Mike Pompeo Leading U.S-North Korea Back-Channel Negotiations, Report Says

Mike Pompeo, the current CIA director and President Donald Trump's pick for secretary of state, is spearheading back-channel communications with Pyongyang ahead of an upcoming meeting between Trump and Kim Jong Un, according to the New York Times.

The report indicated that Pompeo's leading role in communicating with the North Koreans reveals the State Department's dwindling responsibility in setting up one of the most anticipated talks between a sitting president and a rogue dictator. Pompeo is already dealing with officials from the hermit kingdom through a channel that runs between the CIA and its North Korean counterpart, the report added.

Within four months of his appointment to lead the agency, Pompeo announced the creation of a Korea Mission Center in Langley, Virginia, in May. "Creating the Korea Mission Center allows us to more purposefully integrate and direct CIA efforts against the serious threats to the United States and its allies emanating from North Korea," he said at the time.

CIA Director Mike Pompeo delivers remarks at "Intelligence Beyond 2018," a forum hosted by the American Enterprise Institute for Public Policy Research in Washington, D.C., on January 23. Leah Millis/Reuters

Pompeo's involvement in the talks also explains Rex Tillerson's abrupt departure, the Times noted. After Trump accepted North Korea's offer to a meeting, the president wanted a top diplomat who is in line with his thinking, according to several officials familiar with the matter. Tillerson had been at odds with the White House on critical foreign policy issues, including how to approach Pyongyang in a diplomatic way. One notable example was when the president undercut Tillerson during one of his trips to China, tweeting that "he was wasting his time trying to negotiate with Little Rocket Man," the report noted.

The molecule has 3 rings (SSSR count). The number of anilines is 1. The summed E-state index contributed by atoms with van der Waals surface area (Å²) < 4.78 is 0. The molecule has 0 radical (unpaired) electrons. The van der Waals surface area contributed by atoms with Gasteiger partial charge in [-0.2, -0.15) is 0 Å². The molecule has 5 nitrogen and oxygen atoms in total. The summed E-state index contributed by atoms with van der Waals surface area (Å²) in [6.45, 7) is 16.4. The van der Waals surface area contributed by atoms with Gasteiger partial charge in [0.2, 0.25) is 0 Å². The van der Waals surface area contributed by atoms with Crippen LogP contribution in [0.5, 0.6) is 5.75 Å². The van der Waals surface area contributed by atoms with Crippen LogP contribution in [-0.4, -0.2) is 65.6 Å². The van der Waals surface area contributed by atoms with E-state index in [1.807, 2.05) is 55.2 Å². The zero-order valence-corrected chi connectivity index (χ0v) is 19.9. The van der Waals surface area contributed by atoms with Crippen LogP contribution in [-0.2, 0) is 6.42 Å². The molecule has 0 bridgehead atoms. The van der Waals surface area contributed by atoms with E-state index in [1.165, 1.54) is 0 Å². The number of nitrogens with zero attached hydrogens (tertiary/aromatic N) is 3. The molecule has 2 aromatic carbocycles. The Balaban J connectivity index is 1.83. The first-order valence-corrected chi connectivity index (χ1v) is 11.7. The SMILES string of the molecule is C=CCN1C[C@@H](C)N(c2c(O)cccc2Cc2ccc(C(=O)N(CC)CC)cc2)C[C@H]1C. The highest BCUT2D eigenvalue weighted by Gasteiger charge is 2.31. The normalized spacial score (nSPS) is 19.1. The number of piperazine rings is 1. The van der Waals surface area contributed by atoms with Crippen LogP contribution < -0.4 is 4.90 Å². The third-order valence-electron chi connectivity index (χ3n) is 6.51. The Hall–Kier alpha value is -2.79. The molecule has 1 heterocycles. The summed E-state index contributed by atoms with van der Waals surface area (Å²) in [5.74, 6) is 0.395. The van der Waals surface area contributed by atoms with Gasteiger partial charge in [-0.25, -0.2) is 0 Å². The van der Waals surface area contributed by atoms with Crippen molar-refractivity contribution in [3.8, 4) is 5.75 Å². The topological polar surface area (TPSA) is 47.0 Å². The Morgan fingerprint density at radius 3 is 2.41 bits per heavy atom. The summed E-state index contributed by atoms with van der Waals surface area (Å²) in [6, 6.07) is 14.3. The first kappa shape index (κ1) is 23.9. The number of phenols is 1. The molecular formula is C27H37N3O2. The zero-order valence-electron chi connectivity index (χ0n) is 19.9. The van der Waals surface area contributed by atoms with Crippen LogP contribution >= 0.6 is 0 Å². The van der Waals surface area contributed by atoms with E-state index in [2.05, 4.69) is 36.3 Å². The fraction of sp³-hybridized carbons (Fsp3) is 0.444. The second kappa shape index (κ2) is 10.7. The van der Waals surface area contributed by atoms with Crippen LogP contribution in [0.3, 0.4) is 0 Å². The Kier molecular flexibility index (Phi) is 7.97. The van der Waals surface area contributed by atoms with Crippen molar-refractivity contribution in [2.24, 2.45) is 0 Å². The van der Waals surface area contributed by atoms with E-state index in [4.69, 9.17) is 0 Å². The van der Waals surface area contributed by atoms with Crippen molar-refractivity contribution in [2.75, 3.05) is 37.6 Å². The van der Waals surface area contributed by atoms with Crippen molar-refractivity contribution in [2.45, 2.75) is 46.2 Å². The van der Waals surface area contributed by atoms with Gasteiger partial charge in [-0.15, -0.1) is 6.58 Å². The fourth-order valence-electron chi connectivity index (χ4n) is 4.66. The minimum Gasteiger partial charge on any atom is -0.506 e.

Conversely, Pompeo has had a hawkish position. He has discussed the viability of a regime change in the isolated country, and is considered skeptical about engaging with the North Korean strongman. Pompeo had infuriated the regime after suggesting in July that the North Korean people "would love to see Kim go" and that Kim's character was even more dangerous than his nuclear weapons. In response, the regime pledged to strike the "heart of the U.S." with a nuclear strike.

Pompeo is still awaiting confirmation to lead the State Department, but the CIA director will likely meet some contention in the Senate. Democrats have already expressed concern about his nomination—including that of Gina Haspel, whom Trump nominated to run the CIA—given their stance on the use of torture techniques against detainees and suspected terrorists, according to USA Today.